Fluid situation: A closer look at local hydroelectric resources

With an estimated maximum potential for hydroelectric power of 69,445 MW, Peru has an abundant source of renewable energy. The potential capacity of hydroelectric resources was roughly 12 times greater than peak electricity demand in 2012. However, in recent years hydroelectric plants have become less important in supplying power to the national grid due to the rise of gas-fired thermoelectric plants outside of Lima, a trend which concerns some within the sector.

While short-term plans from the government indicate that the grid will indeed revert to relying on hydroelectric power to supply roughly 60% of generation capacity by 2016, hydroelectric power plants face many challenges, as they must compete with agricultural projects, mines, environmental lobbyists and local communities for control of the nation’s water resources.

The Past

Historically, hydroelectricity has been the primary supplier of energy to the national grid. However, the commercialisation of the Camisea natural gas field in 2004 changed the energy matrix almost overnight. Hydroelectric power was at its peak in 2001, when the country derived over 90% of its electric generation capacity from its water resources, according to the Committee for the Economic Operation of the National Interconnected System (Comité de Operación Económica del Sistema Interconectado Nacional, COESSINAC). As Peru’s economy expanded rapidly due to soaring commodity prices and the renewed investment interest following the nation’s newfound economic and social stability, energy demand began to increase rapidly after the turn of the millennium.

With cheap natural gas on hand, concessions for new gas-fired thermoelectric power plants were awarded to meet rising electricity demand. Within a matter of five years (2006 to 2011), the share of thermoelectric power in the energy mix rose to more than 45% of supply. However, the ascent of natural gas in electricity generation is seen as a short-term solution to a long-term problem. The increased reliance on natural gas plants located outside of the capital could prove hazardous should anything happen to the pipeline coming from the Camisea gas field.

The Present

As of October 2013, 50.5% of the national grid relied on hydroelectric power, with 1729 GWh coming from hydro resources out of the total monthly production of 3418 GWh, according to data from COES-SINAC. Peru’s most important, and one of its oldest, hydroelectric power facilities is located on the Mantaro River, which capitalises on the river’s force generated from its 1000-metre decline from the Andes into the Amazon basin. Though it became operational in 1973 with just 342 MW, the Mantaro facility has gone through many upgrades before reaching its current capacity of 1008 MW. It remains under state ownership through Electroperú and, though it used to supply roughly one-third of the grid’s power, is still responsible for one-sixth of total power generation. Other major hydro plants currently operational include Duke Energy Egenor’s 263-MW Cañon del Pato dam, Edegel’s 247-MW Huinco facility and Celepsa’s 217-MW Platanal plant.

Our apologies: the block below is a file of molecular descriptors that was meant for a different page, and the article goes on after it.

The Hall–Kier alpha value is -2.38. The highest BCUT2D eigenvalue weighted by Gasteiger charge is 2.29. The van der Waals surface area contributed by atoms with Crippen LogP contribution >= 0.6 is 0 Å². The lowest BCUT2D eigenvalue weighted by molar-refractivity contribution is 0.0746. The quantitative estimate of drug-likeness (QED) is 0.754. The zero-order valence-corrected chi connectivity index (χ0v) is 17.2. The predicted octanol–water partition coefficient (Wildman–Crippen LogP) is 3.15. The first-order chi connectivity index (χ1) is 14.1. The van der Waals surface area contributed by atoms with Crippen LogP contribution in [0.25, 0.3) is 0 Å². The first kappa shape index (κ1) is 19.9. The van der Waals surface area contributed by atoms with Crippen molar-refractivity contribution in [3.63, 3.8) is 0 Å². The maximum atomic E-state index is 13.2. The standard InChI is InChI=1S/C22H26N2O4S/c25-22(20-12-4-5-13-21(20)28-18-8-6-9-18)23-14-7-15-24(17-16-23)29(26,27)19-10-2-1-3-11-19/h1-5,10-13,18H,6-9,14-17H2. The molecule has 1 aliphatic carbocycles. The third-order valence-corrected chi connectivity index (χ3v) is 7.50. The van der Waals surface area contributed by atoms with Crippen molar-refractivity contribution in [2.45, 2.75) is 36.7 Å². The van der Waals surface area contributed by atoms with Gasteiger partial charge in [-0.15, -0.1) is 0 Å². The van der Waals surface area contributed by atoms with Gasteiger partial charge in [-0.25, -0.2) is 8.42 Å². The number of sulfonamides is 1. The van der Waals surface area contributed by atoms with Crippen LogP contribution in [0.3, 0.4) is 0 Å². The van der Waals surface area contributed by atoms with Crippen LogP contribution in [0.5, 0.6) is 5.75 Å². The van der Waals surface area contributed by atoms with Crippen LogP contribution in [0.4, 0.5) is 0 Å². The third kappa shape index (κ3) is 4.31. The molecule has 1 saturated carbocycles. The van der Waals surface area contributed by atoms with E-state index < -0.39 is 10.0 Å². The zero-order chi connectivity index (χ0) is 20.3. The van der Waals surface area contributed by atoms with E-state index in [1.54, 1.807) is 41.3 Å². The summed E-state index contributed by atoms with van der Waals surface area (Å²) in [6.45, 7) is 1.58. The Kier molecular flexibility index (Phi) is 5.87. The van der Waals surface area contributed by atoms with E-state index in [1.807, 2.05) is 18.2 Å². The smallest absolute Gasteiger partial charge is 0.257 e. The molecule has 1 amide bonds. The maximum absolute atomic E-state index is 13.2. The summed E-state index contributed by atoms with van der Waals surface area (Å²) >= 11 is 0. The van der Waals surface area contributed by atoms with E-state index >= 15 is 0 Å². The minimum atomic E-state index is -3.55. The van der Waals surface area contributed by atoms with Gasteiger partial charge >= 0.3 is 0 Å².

The Future

By 2017, total electricity demand is expected to reach 8066 MW, according to figures from the Ministry of Energy and Mines (Ministerio de Energía y Minas, MEM). Jesús Ramírez Gutiérrez, general manager of Electroperú, told OBG, “According to the COES, Peru’s annual demand for electricity grows between 8% and 9%, which represents an increase of 400-450 MW per year.” It is projected that, from 2013-15, hydroelectric’s share of total electricity production will decline; however, with 1081 MW of potential capacity expected to come on-line in 2016, hydroelectricity’s share of supply will jump to 59% in 2017. This should mark the beginning of the national grid’s return to reliance on hydro resources as the predominant supply of electricity generation. By 2028, MEM expects hydroelectric plants to supply 80% of power to the national grid.

A key factor of the long-term success of MEM’s plan revolves around eight rivers, identified as being of significant importance to the future generation capacity in 2009 when the MEM conducted its latest national survey of hydroelectric potential. MEM identified prospective projects that could potentially add 7,505 MW of capacity – more than doubling current supply. The rivers included the Marañon, Mantaro, Urubamba, Molloco, Huaura, Inambari, Sama and Ucayali. Long-term investments totalling $10.2bn are destined for future hydroelectric projects reaching 6683 MW by 2040, many of which are likely to be built on these rivers, according to according to the New Sustainable Energy Matrix (Nueva Matriz Energética Sostenible, NUMES). However, in the longer term, hydroelectricity’s dominance of the national grid is still up for debate, as NUMES predicts total hydroelectric generation could supply anywhere from 30-75% of generation capacity by 2040, depending on various factors.